Two Little Letters, Addressed to Everyone, That Speak Volumes

By Linton Weeks
Washington Post Staff Writer
Sunday, June 24, 2007

So . . . .

Arguably, no other two-letter word in the English language packs so much sizzle for its size. It's a petite and potent word and it's everywhere. Like the Meaning of Life, the meaning of "so" totally depends on context and inflection. It can be an icebreaker, a social lubricant, a time buyer.

So is also a valuable connector. In the ever-shrinking global village, we use it to connect all conversations -- with family, with friends, with those we've just met.

In life: "So," smiling, sundress-wearing Jackie Kershis says to a couple of strangers on a recent sunny morning. Kershis sits in a hotel lobby preparing for the University of Delaware commencement ceremonies. "So. My younger brothers, who are twins," she says, "are graduating today and my parents will be through with the whole college thing."

Across the room she sees her father. She greets him with a one-word salutation: "So."

In art: On "Saturday Night Live," Kristen Wiig's recurring character Penelope strings her obnoxious, one-upping sentences together with the word.

"So. I'm going to Italy, too. So. Probably fly first class. So."

At work: Stephen Boyd, a consultant at Sun Microsystems in Burke, says that he winces when he hears someone -- including himself -- begin a sentence with the word. "What's really annoying is how pervasive it is. I catch myself doing it."

It seems to be seeping through the culture, he says, "like some verbal fungus."

The word accomplishes lots with little, says Mike Agnes, editor in chief of Webster's New World Dictionaries. "You can follow it with a conversation, or it can stand alone." He says he has noticed a tidal shift in how the word is used.

Traditionally, the word was just another:

· Adverb, as in "She held the noose just so."

· Conjunction, as in "The youngsters went to sleep so the parents could use the hot tub."

· Pronoun, as in "The opossum is in the stew and will remain so."

· Interjection, as in "So! That's where you've been hoarding the dirty diapers."

· And adjective, as in "Is that so?"

There are the playful constructions, such as say-so, so-so, so-and-so and so long.

Now, though, the word has been elevated to an all-encompassing expression that takes the place of a whole sentence or paragraph.

So.

The subject came up in a recent online forum for owners of Subaru Foresters. A contributor from Georgia remarked on the increased use of the word "so" as "an opener to sentences, phrases, rants, raves, posts, threads and all forms of speech in general."

Another forum member named Dan from Wisconsin wrote that "so" is a "conversation transition. Imagine that you're talking, say, nuclear physics with some beer buddies and you want to change the subject to, I dunno, [certain attributes of women]. After a lull in the nuclear physics conversation, you use 'Sooo . . .' "

And Subaru Forester owner Bottomley from New Hampshire wrote, "It also serves as an attention getter, to be sure the listener is tuned in before getting to the substance of the matter. It can sometimes take on a sarcastic or judgmental tone, whether or not intended."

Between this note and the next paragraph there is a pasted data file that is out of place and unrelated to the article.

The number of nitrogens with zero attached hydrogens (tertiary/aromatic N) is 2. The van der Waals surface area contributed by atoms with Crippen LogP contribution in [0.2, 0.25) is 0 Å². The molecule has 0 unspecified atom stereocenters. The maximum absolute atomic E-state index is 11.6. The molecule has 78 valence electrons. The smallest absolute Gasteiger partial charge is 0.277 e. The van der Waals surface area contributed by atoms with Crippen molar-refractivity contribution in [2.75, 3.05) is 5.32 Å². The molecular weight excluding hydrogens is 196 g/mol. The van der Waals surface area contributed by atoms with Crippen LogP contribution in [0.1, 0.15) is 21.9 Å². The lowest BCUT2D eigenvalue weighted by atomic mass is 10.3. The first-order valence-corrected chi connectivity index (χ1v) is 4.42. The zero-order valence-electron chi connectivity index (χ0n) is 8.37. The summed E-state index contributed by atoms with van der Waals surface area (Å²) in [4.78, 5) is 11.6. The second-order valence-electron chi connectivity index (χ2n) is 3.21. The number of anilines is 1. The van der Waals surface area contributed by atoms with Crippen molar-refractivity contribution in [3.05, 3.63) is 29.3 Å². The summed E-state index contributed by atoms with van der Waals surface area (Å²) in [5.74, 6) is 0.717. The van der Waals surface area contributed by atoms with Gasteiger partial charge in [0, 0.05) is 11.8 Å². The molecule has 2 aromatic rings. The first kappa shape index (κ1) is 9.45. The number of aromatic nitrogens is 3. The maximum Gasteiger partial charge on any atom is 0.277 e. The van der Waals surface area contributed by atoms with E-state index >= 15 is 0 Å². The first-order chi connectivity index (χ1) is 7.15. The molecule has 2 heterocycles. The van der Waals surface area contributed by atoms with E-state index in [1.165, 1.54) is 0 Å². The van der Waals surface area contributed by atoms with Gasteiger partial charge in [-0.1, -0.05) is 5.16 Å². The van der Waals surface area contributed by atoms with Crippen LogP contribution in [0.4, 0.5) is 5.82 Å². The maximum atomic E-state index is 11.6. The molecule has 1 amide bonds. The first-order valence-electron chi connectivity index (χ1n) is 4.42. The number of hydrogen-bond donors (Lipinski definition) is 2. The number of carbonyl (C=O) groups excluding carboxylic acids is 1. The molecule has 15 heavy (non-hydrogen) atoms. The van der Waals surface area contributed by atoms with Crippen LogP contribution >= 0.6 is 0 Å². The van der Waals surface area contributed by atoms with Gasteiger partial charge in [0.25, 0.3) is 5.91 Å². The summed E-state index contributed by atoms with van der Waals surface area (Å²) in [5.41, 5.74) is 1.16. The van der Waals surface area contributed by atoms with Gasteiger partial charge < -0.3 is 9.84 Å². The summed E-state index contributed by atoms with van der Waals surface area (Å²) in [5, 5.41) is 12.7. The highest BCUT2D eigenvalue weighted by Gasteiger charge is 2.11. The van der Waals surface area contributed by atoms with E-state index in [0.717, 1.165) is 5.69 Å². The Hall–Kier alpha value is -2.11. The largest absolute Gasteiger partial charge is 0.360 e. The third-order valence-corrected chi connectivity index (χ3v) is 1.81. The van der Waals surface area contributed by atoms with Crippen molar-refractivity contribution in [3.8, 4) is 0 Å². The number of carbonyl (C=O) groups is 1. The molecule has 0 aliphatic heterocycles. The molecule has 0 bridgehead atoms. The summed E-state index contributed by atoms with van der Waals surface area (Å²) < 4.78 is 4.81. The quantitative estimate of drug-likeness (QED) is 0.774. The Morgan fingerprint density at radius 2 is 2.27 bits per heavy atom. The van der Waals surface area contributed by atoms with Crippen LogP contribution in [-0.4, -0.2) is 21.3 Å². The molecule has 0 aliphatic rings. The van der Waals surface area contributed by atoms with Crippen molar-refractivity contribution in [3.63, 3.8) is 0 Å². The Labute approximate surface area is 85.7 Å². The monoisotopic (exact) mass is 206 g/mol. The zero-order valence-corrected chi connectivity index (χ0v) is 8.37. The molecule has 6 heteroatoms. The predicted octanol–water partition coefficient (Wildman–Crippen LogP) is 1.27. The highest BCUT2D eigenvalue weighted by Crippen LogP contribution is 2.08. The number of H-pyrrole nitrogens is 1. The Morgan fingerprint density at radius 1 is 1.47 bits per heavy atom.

Bottomley added, "In its adverb form, it's a word sooooo overused by teenagers."

Katie Couric uses it a lot on the "CBS Evening News." Following a heart-rending report on a recent broadcast, Couric says to correspondent Steve Hartman, "You know, it's hard to watch that without really getting teary. It's a beautiful place, and you did a beautiful job."

Hartman says, "Thank you."

Couric replies, "So thank you, Steve."

The July issue of O magazine turns the halogen searchlight of public attention on the word. An article on how to deal with self-consciousness refers to "So?" as "the Universal Question" and the writer suggests combating moments of self-doubt by turning the word into a cosmic interrogative. For example, she writes, if you worry that people might see your cellulite if you go windsurfing, ask yourself, "So?"

The word has been pivotal in literature for centuries. "Beowulf," the Old English epic poem written in the 8th century, begins with the word as a one-word sentence -- at least according to the recent translation by Seamus Heaney.

Rudyard Kipling penned "The Just So Stories" in the early 1900s. In 1986 singer Peter Gabriel released his "So" album.

Recently, though, the word abounds. "It's headed," Boyd says, "for the same sort of usage that 'like' did in the '80's. Like, you know what I mean?"

Where did the most recent iteration of "so" come from and when did it become so pervasive?

Perhaps it started in the dot-com world. "When a computer programmer answers a question," writes Michael Lewis in his 1999 book "The New New Thing: A Silicon Valley Story," "he often begins with the word 'so.' "

The word, Lewis continues, "cuts across the borders within the computing class just as 'like' cuts across the borders within the class of adolescent girls. It's the most distinctive verbal tic manufactured by the engineering mind. Silicon Valley engineers for whom English is a second or even third language acquire it as readily as native speakers."

Or maybe it's more popular because we need more flexibility in the contemporary world. Michael Erard, author of "Um . . . Slips, Stumbles, and Verbal Blunders, and What They Mean," says that one thing that makes 'so' so useful is that "it ends with a vowel, which can be shortened or lengthened to fit all manner of emotional tones, settings and situations."

He says, "You can be more expressive and also think of what to say next simply by lengthening the vowel."

Soooo . . . in most cases, the word works in this age of globalization just as it did in the 8th century, as a signal that the Eternal Conversation -- and life -- goes on. The writer of "Beowulf" knew its value; so do computer programmers.

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